Oil & Gas
Spill Plans are required by companies to prepare and prevent oil discharges to navigable waters and adjoining shorelines. The SPCC rule is part of the Oil Pollution Prevention regulation and the Facility Response Plan rule. These rules are found in the 40 CFR Part 112.
TEEMCO can assist you with regulations pertaining to these rules. We know the law and can advise you on what is required for your type of facility. We can help you stay in compliance and prevent fines that could cripple your business.
There are no Grandfather clauses. Armed with the proper knowledge, our clients can feel confident that they are environmentally compliant and protected.
In accordance with 40 CFR 112.7(e) and 112.7(k)(2)(i) facilities are required to be inspected annually. The annual inspection is aimed at identifying signs of deterioration and maintenance needs, including the foundation and support of each container. TEEMCO provides this as a service with our membership.
This inspection consists of a visual inspection of deterioration (both of vessels and secondary containment systems), discharges, corrosion, required maintenance, etc. Our inspections follow the program established for a regular inspection of all storage tanks and related production and transfer equipment implemented by the American Petroleum Institute's Recommended Practice for Setting Maintenance, Inspection, Operation, and Repair of Tanks in Production Service (API RP 12R1, Fifth Edition, August 1997).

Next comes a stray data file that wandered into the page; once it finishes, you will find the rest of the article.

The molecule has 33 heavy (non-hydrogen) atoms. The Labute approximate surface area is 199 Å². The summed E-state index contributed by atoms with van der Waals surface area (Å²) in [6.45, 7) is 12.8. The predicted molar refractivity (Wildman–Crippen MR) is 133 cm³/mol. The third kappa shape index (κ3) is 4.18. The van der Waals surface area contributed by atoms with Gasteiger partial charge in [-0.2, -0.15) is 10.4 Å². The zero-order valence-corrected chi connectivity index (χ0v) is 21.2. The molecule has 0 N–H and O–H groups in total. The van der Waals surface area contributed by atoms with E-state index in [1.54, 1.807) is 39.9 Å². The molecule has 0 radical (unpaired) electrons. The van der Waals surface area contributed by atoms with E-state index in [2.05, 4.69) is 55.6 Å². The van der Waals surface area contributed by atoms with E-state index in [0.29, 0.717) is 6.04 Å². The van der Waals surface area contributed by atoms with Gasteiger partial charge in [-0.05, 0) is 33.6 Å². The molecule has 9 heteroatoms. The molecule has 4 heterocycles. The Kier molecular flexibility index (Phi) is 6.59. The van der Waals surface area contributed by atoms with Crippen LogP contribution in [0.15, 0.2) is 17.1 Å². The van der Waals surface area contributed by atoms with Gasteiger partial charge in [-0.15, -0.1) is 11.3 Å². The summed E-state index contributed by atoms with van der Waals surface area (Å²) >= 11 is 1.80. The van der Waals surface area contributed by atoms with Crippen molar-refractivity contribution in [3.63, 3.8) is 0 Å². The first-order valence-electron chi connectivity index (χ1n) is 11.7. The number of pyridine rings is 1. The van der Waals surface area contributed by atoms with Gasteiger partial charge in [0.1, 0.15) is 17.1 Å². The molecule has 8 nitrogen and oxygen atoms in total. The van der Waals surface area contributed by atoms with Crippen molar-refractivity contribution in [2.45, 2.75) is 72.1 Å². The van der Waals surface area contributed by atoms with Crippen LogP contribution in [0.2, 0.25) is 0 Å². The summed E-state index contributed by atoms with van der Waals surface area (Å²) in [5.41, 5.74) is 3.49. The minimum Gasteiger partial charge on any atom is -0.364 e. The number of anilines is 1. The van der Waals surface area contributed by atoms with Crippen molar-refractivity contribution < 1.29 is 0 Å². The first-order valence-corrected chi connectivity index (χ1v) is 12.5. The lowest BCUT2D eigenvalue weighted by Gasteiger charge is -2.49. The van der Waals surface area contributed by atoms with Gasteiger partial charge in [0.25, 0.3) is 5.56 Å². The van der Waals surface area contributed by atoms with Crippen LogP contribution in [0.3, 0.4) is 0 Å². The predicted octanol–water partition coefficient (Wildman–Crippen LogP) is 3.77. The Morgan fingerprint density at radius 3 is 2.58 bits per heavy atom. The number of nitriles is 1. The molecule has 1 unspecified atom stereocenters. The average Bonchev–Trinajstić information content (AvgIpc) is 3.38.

If your current provider is not inspecting you annually, you may be out of compliance. Contact us for an evaluation of your current situation.
PHASE l is a report prepared for a real estate holding that identifies potential or existing environmental contamination liabilities. The Phase l ESA is generally considered the first step in the process of environmental due diligence. Standards for performing a Phase l site assessment have been promulgated by the U.S. EPA and are based in part on ASTM in Standard E 1527-05.
Air regulations affecting the Oil & Gas industry are both complex and continuously evolving. TEEMCO monitors these regulations daily and can assist the operator in determining which regulations apply to them and how to stay in compliance.
TEEMCO uses an “Applicability Determination” approach to air regulations. We will assess your operations, conduct an emissions inventory and provide you with detailed guidance as to what must be done and when.
TEEMCO’s engineers have developed a proprietary software air emissions modeling program, TAM 1.0(TM) for this purpose. Our goal is to assist clients by providing the most cost-effective approach to managing compliance with air regulations.